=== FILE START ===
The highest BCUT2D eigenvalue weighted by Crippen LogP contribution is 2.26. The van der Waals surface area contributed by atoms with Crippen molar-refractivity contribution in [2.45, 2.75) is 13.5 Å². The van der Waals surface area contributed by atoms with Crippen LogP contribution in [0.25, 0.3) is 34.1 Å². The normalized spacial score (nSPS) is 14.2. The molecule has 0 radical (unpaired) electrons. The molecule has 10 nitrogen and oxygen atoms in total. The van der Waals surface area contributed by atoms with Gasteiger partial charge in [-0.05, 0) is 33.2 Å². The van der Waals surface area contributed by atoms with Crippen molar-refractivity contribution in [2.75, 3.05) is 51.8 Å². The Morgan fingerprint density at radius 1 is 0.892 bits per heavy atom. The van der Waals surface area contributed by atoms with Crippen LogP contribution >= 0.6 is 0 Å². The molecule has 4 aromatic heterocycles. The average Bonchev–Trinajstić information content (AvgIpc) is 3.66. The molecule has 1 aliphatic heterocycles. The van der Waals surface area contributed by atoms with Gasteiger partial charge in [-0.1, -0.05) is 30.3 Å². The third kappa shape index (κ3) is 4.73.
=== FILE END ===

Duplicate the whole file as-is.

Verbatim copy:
The highest BCUT2D eigenvalue weighted by Crippen LogP contribution is 2.26. The van der Waals surface area contributed by atoms with Crippen molar-refractivity contribution in [2.45, 2.75) is 13.5 Å². The van der Waals surface area contributed by atoms with Crippen LogP contribution in [0.25, 0.3) is 34.1 Å². The normalized spacial score (nSPS) is 14.2. The molecule has 0 radical (unpaired) electrons. The molecule has 10 nitrogen and oxygen atoms in total. The van der Waals surface area contributed by atoms with Gasteiger partial charge in [-0.05, 0) is 33.2 Å². The van der Waals surface area contributed by atoms with Crippen molar-refractivity contribution in [2.75, 3.05) is 51.8 Å². The Morgan fingerprint density at radius 1 is 0.892 bits per heavy atom. The van der Waals surface area contributed by atoms with Crippen LogP contribution >= 0.6 is 0 Å². The molecule has 4 aromatic heterocycles. The average Bonchev–Trinajstić information content (AvgIpc) is 3.66. The molecule has 1 aliphatic heterocycles. The van der Waals surface area contributed by atoms with Gasteiger partial charge in [-0.1, -0.05) is 30.3 Å². The third kappa shape index (κ3) is 4.73.